And once you go to studentaid.gov, you'll be asked for some personal information like your name, date of birth, social security number. If you have a social security number, we'll be talking a little bit about what we know right now about the process for individuals that do not have a social security number to receive an FSA ID.
That's a new process this year. In the past, only users that had a social security number were able to get an FSA ID. Now there is a process that's going to be in place for those that do not have a social security number as well. And then account information. You're asked to create a username and password.
So try to create a username that you will remember. It's going to let you know if the username that you've chosen has been used before. But you can create a username for yourself. And then your contact information, which is your email address, your physical address. and a phone number. Communication preferences, whether you'd like communications to come via email, text message or phone.
And then there are some challenge questions that you can create and create the answers to. And those are used if you forget your password in order to help you retrieve that password in the future. So make sure when you're choosing those challenge questions that you choose those carefully that they will be ones that you remember the answers to.
And then you will have to set up multi factor authentication. What that means is either they will send you an email or a text message each time you log in. With a code to make sure that you are actually the person that you say you are with your username and password. So it's just another level of authentication to make sure all of the information that's being shared is secure.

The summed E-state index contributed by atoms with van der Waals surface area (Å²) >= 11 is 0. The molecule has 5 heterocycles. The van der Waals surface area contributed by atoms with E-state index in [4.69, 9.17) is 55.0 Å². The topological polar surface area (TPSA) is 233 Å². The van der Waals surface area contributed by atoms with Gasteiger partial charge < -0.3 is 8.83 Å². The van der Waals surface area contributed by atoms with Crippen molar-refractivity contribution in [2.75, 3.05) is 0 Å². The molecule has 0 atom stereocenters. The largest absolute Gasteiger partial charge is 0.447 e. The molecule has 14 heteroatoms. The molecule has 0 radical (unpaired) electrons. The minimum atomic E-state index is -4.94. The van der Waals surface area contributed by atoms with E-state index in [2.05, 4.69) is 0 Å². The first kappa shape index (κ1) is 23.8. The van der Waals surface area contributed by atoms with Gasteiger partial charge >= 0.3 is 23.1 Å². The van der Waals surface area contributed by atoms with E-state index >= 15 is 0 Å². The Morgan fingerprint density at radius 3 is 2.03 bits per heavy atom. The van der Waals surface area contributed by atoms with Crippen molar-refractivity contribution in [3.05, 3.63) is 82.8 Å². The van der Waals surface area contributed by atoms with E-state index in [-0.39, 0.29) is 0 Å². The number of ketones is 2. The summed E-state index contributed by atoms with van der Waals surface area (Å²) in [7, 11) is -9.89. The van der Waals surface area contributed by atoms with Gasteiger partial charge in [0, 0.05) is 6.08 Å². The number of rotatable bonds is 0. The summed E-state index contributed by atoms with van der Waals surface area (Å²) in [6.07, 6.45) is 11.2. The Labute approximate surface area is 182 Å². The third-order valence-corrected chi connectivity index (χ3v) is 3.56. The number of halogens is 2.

Since this information is being used. To access IRS data, even though you won't be able to see any of the IRS data pulled in when you do the FAFSA it is sensitive information and they are trying to make sure that all of this information is kept very safely for you. And then once you've set up all of that information, the information will be sent to the social security administration.
If you do have a social security number. That a match will be conducted that just matches your social security number, date of birth and, your name against what you provide on the FSA ID. So it's really important when you do set up the FSA ID that you use the name as it appears on your Social Security card.
So if you have your changed your name and you still have your old name on your social security card Either have that change at the social security office or use the name that is as it appears on your social security card We have heard in cases where people's name is misspelled on their social security card they haven't corrected that and so make sure that you are using it as exactly As it appears on your social security card.